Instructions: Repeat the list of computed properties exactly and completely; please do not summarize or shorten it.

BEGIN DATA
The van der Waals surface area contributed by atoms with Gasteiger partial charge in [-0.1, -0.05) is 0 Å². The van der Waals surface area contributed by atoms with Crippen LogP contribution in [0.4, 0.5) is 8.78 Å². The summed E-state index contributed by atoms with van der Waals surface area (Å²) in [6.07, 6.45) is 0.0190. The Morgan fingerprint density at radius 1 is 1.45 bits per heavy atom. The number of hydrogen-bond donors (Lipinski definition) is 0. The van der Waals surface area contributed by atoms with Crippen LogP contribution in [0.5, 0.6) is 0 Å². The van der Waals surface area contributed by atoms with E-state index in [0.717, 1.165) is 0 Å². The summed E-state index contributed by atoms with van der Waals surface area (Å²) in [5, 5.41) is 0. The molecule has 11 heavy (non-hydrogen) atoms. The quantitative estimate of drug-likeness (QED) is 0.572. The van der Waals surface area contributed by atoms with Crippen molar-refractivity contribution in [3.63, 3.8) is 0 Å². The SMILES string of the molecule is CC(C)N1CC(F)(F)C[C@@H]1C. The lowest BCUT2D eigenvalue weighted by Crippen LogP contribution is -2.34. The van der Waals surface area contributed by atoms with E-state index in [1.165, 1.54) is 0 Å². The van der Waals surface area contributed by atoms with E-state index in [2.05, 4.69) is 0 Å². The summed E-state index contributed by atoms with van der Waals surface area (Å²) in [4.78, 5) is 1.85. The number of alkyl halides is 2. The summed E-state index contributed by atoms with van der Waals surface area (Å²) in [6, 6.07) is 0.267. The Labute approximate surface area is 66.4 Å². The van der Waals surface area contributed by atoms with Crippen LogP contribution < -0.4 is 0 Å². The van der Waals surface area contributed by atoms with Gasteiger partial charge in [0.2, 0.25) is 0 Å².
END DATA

The van der Waals surface area contributed by atoms with Gasteiger partial charge in [-0.1, -0.05) is 0 Å². The van der Waals surface area contributed by atoms with Crippen LogP contribution in [0.4, 0.5) is 8.78 Å². The summed E-state index contributed by atoms with van der Waals surface area (Å²) in [6.07, 6.45) is 0.0190. The Morgan fingerprint density at radius 1 is 1.45 bits per heavy atom. The number of hydrogen-bond donors (Lipinski definition) is 0. The van der Waals surface area contributed by atoms with Crippen LogP contribution in [0.5, 0.6) is 0 Å². The van der Waals surface area contributed by atoms with E-state index in [0.717, 1.165) is 0 Å². The summed E-state index contributed by atoms with van der Waals surface area (Å²) in [5, 5.41) is 0. The molecule has 11 heavy (non-hydrogen) atoms. The quantitative estimate of drug-likeness (QED) is 0.572. The van der Waals surface area contributed by atoms with Crippen molar-refractivity contribution in [3.63, 3.8) is 0 Å². The SMILES string of the molecule is CC(C)N1CC(F)(F)C[C@@H]1C. The lowest BCUT2D eigenvalue weighted by Crippen LogP contribution is -2.34. The van der Waals surface area contributed by atoms with E-state index in [1.165, 1.54) is 0 Å². The van der Waals surface area contributed by atoms with E-state index in [2.05, 4.69) is 0 Å². The summed E-state index contributed by atoms with van der Waals surface area (Å²) in [4.78, 5) is 1.85. The number of alkyl halides is 2. The summed E-state index contributed by atoms with van der Waals surface area (Å²) in [6, 6.07) is 0.267. The Labute approximate surface area is 66.4 Å². The van der Waals surface area contributed by atoms with Crippen LogP contribution < -0.4 is 0 Å². The van der Waals surface area contributed by atoms with Gasteiger partial charge in [0.2, 0.25) is 0 Å².